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    This is a pure JS in-memory implementation of the IndexedDB API. Its main utility is for testing IndexedDB-dependent code in Node.js.


    npm install --save-dev fake-indexeddb


    yarn add --dev fake-indexeddb


    Functionally, it works exactly like IndexedDB except data is not persisted to disk.

    The easiest way to use it is to import fake-indexeddb/auto, which will put all the IndexedDB objects in the global scope:

    var request ="test", 3);
    request.onupgradeneeded = function () {
        var db = request.result;
        var store = db.createObjectStore("books", {keyPath: "isbn"});
        store.createIndex("by_title", "title", {unique: true});
        store.put({title: "Quarry Memories", author: "Fred", isbn: 123456});
        store.put({title: "Water Buffaloes", author: "Fred", isbn: 234567});
        store.put({title: "Bedrock Nights", author: "Barney", isbn: 345678});
    request.onsuccess = function (event) {
        var db =;
        var tx = db.transaction("books");
        tx.objectStore("books").index("by_title").get("Quarry Memories").addEventListener("success", function (event) {
            console.log("From index:",;
        tx.objectStore("books").openCursor(IDBKeyRange.lowerBound(200000)).onsuccess = function (event) {
            var cursor =;
            if (cursor) {
                console.log("From cursor:", cursor.value);
        tx.oncomplete = function () {
            console.log("All done!");

    Alternatively, you can import individual objects:

    var indexedDB = require("fake-indexeddb");
    var IDBKeyRange = require("fake-indexeddb/lib/FDBKeyRange");
    // The rest is the same as above.

    When importing individual classes directly (like var IDBKeyRange = require("fake-indexeddb/lib/FDBKeyRange"); above), file names of all the objects are like the normal IndexedDB ones except with F replacing I, e.g. FDBIndex instead of IDBIndex.

    With Dexie and other IndexedDB API wrappers

    If you import fake-indexeddb/auto before calling new Dexie(), it should work:

    const Dexie = require("dexie");
    const db = new Dexie("MyDatabase");

    The same likely holds true for other IndexedDB API wrappers like idb.

    Alternatively, if you don't want to modify the global scope, then you need to explicitly pass the objects to Dexie:

    const Dexie = require("dexie");
    const indexedDB = require("fake-indexeddb");
    const IDBKeyRange = require("fake-indexeddb/lib/FDBKeyRange");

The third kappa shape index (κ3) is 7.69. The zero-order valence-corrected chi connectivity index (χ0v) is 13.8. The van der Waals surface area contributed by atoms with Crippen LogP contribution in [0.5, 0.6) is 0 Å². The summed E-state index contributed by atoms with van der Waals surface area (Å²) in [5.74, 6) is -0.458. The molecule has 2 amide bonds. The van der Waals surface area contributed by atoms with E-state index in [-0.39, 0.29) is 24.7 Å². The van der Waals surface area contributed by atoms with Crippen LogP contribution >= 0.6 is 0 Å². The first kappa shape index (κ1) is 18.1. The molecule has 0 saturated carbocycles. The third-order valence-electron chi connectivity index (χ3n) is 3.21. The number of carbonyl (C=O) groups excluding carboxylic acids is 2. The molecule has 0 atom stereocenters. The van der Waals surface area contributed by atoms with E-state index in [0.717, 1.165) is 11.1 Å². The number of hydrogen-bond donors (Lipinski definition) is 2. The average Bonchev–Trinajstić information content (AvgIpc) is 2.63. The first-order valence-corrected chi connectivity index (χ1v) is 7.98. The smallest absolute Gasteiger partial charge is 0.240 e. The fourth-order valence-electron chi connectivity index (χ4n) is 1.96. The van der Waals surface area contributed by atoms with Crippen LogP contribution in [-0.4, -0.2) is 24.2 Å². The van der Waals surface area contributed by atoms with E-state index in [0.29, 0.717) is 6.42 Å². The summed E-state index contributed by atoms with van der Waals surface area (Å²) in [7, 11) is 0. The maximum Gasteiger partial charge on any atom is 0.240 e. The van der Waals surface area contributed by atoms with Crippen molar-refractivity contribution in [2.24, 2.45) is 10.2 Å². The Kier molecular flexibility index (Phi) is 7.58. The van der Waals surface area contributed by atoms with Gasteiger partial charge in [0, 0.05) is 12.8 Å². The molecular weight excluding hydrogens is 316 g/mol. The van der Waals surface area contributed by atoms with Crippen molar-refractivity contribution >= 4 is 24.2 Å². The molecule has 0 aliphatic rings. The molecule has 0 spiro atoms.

const db = new Dexie("MyDatabase", { indexedDB: indexedDB, IDBKeyRange: IDBKeyRange });

    With Jest

    To use this on a single Jest test suite, require fake-indexeddb/auto at the beginning of the test file, as described above.

    To use it on all Jest tests without having to require it in each file, add the auto setup script to the setupFiles in your Jest config:

    "jest": {
        "setupFiles": [

    Wiping/resetting the indexedDB for a fresh state

    If you are keeping your tests completely isolated you might want to "reset" the state of the mocked indexedDB. You can do this by creating a new fakeIndexedDB instance, which lets you have a totally fresh start.

    const FDBFactory = require("fake-indexeddb/lib/FDBFactory");
    // Whenever you want a fresh indexedDB
    indexedDB = new FDBFactory();

    With PhantomJS and other really old environments

    PhantomJS (and other really old environments) are missing tons of modern JavaScript features. In fact, that may be why you use fake-indexeddb in such an environment! Prior to v3.0.0, fake-indexeddb imported core-js and automatically applied its polyfills. However, since most fake-indexeddb users are not using really old environments, I got rid of that runtime dependency in v3.0.0. To work around that, you can import core-js yourself before you import fake-indexeddb, like:

    var indexedDB = require("fake-indexeddb");


    Here's a comparison of fake-indexeddb and real browser IndexedDB implementations on the W3C IndexedDB test suite as of March 18, 2019:

    Implementation Percentage of files that pass completely
    Chrome 73 99%
    Firefox 65 97%
    Safari 12 92%
    fake-indexeddb 3.0.0 87%
    Edge 18 61%

    For browsers, I ran and counted the passes. For fake-indexeddb, I ran npm run test-w3c.

    87% is pretty good, right? Especially considering that fake-indexeddb runs in Node.js where failure is guaranteed for tests involving browser APIs like Web Workers. There are definitley still some weak points of fake-indexeddb, most of which are described in src/test/web-platform-tests/run-all.js. Your app will probably run fine, though.

    Potential applications:

    1. Use as a mock database in unit tests.

    2. Use the same API in Node.js and in the browser.

    3. Support IndexedDB in old or crappy browsers.

    4. Somehow use it within a caching layer on top of IndexedDB in the browser, since IndexedDB can be kind of slow.

    5. Abstract the core database functions out, so what is left is a shell that allows the IndexedDB API to easily sit on top of many different backends.

    6. Serve as a playground for experimenting with IndexedDB.


    Apache 2.0


    npm i fake-indexeddb

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